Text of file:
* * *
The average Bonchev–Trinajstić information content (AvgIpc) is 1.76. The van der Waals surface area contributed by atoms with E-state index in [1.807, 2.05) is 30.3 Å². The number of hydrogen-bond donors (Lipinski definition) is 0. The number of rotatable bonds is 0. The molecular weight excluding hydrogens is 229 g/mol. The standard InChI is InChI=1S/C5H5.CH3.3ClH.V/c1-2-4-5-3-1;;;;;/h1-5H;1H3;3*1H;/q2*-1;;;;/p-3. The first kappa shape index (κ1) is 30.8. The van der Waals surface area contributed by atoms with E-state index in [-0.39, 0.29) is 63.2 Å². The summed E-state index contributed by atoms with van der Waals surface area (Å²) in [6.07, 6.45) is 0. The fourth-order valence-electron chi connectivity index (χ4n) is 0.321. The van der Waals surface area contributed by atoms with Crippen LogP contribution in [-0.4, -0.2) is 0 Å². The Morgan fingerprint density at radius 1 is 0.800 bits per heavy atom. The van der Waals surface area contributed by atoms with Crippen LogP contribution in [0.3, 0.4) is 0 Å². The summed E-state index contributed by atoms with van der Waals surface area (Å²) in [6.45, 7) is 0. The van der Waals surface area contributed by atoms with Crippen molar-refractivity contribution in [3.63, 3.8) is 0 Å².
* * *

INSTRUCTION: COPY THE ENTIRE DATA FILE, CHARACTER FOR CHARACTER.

The average Bonchev–Trinajstić information content (AvgIpc) is 1.76. The van der Waals surface area contributed by atoms with E-state index in [1.807, 2.05) is 30.3 Å². The number of hydrogen-bond donors (Lipinski definition) is 0. The number of rotatable bonds is 0. The molecular weight excluding hydrogens is 229 g/mol. The standard InChI is InChI=1S/C5H5.CH3.3ClH.V/c1-2-4-5-3-1;;;;;/h1-5H;1H3;3*1H;/q2*-1;;;;/p-3. The first kappa shape index (κ1) is 30.8. The van der Waals surface area contributed by atoms with E-state index in [-0.39, 0.29) is 63.2 Å². The summed E-state index contributed by atoms with van der Waals surface area (Å²) in [6.07, 6.45) is 0. The fourth-order valence-electron chi connectivity index (χ4n) is 0.321. The van der Waals surface area contributed by atoms with Crippen LogP contribution in [-0.4, -0.2) is 0 Å². The Morgan fingerprint density at radius 1 is 0.800 bits per heavy atom. The van der Waals surface area contributed by atoms with Crippen LogP contribution in [0.3, 0.4) is 0 Å². The summed E-state index contributed by atoms with van der Waals surface area (Å²) in [6.45, 7) is 0. The van der Waals surface area contributed by atoms with Crippen molar-refractivity contribution in [3.63, 3.8) is 0 Å².